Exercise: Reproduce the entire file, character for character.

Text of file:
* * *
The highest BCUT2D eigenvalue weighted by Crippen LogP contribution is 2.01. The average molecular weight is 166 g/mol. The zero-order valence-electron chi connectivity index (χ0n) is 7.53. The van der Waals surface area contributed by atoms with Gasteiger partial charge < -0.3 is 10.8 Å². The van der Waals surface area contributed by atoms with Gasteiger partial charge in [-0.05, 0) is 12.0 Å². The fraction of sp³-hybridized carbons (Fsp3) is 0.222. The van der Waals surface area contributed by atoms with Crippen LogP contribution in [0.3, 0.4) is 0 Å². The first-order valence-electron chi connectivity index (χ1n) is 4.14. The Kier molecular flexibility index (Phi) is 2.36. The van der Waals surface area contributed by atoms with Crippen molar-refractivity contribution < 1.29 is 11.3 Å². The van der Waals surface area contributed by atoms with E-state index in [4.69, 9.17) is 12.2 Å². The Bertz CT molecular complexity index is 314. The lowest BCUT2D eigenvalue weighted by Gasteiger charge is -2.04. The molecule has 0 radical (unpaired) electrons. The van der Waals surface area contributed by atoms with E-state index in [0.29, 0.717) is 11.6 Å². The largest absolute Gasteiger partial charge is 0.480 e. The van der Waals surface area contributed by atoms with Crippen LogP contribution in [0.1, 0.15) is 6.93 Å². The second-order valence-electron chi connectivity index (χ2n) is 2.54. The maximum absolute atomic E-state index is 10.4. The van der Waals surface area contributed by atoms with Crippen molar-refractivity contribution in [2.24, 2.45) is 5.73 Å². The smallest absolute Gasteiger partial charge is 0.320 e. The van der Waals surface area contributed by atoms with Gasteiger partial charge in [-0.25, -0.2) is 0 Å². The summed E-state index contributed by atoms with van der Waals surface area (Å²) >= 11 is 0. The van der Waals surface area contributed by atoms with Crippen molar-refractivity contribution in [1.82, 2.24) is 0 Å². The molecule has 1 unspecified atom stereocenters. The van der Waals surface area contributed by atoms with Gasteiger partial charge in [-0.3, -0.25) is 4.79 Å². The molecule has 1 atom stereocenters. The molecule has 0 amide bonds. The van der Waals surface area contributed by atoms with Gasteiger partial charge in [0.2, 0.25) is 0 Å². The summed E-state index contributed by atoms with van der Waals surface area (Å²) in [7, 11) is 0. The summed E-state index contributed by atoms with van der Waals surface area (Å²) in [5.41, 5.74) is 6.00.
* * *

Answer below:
The highest BCUT2D eigenvalue weighted by Crippen LogP contribution is 2.01. The average molecular weight is 166 g/mol. The zero-order valence-electron chi connectivity index (χ0n) is 7.53. The van der Waals surface area contributed by atoms with Gasteiger partial charge < -0.3 is 10.8 Å². The van der Waals surface area contributed by atoms with Gasteiger partial charge in [-0.05, 0) is 12.0 Å². The fraction of sp³-hybridized carbons (Fsp3) is 0.222. The van der Waals surface area contributed by atoms with Crippen LogP contribution in [0.3, 0.4) is 0 Å². The first-order valence-electron chi connectivity index (χ1n) is 4.14. The Kier molecular flexibility index (Phi) is 2.36. The van der Waals surface area contributed by atoms with Crippen molar-refractivity contribution < 1.29 is 11.3 Å². The van der Waals surface area contributed by atoms with E-state index in [4.69, 9.17) is 12.2 Å². The Bertz CT molecular complexity index is 314. The lowest BCUT2D eigenvalue weighted by Gasteiger charge is -2.04. The molecule has 0 radical (unpaired) electrons. The van der Waals surface area contributed by atoms with E-state index in [0.29, 0.717) is 11.6 Å². The largest absolute Gasteiger partial charge is 0.480 e. The van der Waals surface area contributed by atoms with Crippen LogP contribution in [0.1, 0.15) is 6.93 Å². The second-order valence-electron chi connectivity index (χ2n) is 2.54. The maximum absolute atomic E-state index is 10.4. The van der Waals surface area contributed by atoms with Crippen molar-refractivity contribution in [2.24, 2.45) is 5.73 Å². The smallest absolute Gasteiger partial charge is 0.320 e. The van der Waals surface area contributed by atoms with Gasteiger partial charge in [-0.25, -0.2) is 0 Å². The summed E-state index contributed by atoms with van der Waals surface area (Å²) >= 11 is 0. The van der Waals surface area contributed by atoms with Crippen molar-refractivity contribution in [1.82, 2.24) is 0 Å². The molecule has 1 unspecified atom stereocenters. The van der Waals surface area contributed by atoms with Gasteiger partial charge in [-0.3, -0.25) is 4.79 Å². The molecule has 1 atom stereocenters. The molecule has 0 amide bonds. The van der Waals surface area contributed by atoms with Gasteiger partial charge in [0.2, 0.25) is 0 Å². The summed E-state index contributed by atoms with van der Waals surface area (Å²) in [7, 11) is 0. The summed E-state index contributed by atoms with van der Waals surface area (Å²) in [5.41, 5.74) is 6.00.